Why is Washington DC the capital of the US? When was it chosen?
The city is unique in the United States as it belongs to no state, the District of Columbia is its own entity, giving the federal government free rein.
Why and when was it created?
The city was crafted in the US constitution to be the capital of the new United States of America. The first brick was laid on July 16, 1790. The location took time to negotiate, coming 14 years after the end of the war against the British with the southern states wanting a capital closer to their landowning, slave owning territory.
First President George Washington chose the land himself with two nearby states, Maryland and Virginia, ceding land for it to be created. The designer, Pierre Charles L'Enfant, wanted to city to reflect his native Paris, but this was before Paris was planned how it is today, making the cities feel distinct to one another.
What is its history after this?
Disaster struck the new city in the war of 1812, known in England and Europe as the Napoleonic wars, when the encroaching British army burned the fledgling city to the ground. The Capitol, White House and Library of Congress was lost in the destruction. Further problems occurred when the Virginian part of the area was taken back by the state, after townsfolk felt they were being neglected by the district.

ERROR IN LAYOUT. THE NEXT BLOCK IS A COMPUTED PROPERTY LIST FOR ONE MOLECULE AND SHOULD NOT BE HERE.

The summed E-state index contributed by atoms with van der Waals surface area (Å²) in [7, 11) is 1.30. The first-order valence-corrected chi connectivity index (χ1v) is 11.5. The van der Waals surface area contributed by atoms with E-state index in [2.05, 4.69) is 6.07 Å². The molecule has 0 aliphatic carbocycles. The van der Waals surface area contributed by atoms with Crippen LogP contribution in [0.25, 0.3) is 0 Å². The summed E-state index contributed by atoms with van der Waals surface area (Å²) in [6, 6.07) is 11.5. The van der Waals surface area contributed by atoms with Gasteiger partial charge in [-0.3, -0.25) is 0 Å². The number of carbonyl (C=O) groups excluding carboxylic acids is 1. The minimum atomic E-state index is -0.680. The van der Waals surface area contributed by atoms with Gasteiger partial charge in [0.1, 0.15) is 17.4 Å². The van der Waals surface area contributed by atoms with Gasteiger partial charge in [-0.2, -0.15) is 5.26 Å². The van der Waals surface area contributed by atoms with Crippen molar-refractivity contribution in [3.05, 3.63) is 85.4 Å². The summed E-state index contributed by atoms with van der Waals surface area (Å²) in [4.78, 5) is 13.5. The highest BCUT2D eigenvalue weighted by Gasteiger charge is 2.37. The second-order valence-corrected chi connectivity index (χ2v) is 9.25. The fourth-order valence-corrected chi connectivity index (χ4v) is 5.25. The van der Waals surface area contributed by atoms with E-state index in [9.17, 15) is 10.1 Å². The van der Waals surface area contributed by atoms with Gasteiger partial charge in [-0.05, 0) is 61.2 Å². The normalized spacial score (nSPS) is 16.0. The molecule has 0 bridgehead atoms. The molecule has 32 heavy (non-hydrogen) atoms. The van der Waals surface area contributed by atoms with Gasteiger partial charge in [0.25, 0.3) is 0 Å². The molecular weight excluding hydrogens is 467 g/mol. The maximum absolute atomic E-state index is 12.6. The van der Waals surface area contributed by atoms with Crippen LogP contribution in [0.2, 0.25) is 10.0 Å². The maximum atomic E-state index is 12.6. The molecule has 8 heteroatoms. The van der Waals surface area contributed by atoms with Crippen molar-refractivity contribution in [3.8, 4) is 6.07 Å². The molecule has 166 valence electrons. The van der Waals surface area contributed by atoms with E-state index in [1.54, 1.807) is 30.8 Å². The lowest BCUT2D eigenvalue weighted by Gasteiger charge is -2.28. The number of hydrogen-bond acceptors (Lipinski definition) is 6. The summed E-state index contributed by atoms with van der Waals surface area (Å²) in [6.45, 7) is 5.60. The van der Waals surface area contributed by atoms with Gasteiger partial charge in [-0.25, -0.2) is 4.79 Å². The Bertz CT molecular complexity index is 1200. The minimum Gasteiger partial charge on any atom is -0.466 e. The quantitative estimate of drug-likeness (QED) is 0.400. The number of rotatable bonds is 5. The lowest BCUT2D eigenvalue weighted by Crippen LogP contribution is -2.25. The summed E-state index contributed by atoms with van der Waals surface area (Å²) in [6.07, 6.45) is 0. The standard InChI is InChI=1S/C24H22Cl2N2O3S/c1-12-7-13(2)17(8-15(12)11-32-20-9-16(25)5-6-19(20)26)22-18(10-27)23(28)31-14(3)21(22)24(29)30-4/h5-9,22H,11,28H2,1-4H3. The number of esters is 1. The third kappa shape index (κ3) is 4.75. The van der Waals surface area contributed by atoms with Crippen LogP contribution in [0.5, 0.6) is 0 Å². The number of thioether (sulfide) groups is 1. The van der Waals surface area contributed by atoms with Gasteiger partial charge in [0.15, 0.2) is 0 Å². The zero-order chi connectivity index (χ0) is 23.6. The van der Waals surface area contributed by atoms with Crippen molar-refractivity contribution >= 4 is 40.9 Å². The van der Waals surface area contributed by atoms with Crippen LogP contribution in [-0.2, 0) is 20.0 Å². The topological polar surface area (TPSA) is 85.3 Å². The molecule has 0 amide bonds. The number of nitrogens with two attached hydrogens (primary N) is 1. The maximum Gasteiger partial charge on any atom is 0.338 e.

But the fortunes of the city would change with the civil war.
Slaves owned in Washington were emancipated on April 16, 1862, nine months before the Emancipation Proclamation, and it therefore became a hub for freed slaves. The war led to a growth in federal power and the reputation, and size, of the city swelled. Growth continued in the 20th century leading to the state of affairs that exist today.
A quirk of the city is that residents lack full self-governance. There is just one delegate in the House of Representatives, who is unable to vote, and a shadow senator. In 1964, Washingtonians were first allowed to vote in Presidential elections.
This is because the city was under the sole jurisdiction of Congress, which terminated voting rights in 1801. Now, the city regularly votes Democrat, due to the long-standing black community dating back to the civil war. They are not allowed to vote for a senator however, and the district is not a legal state, sharing that position with Puerto Rico and various Pacific islands.
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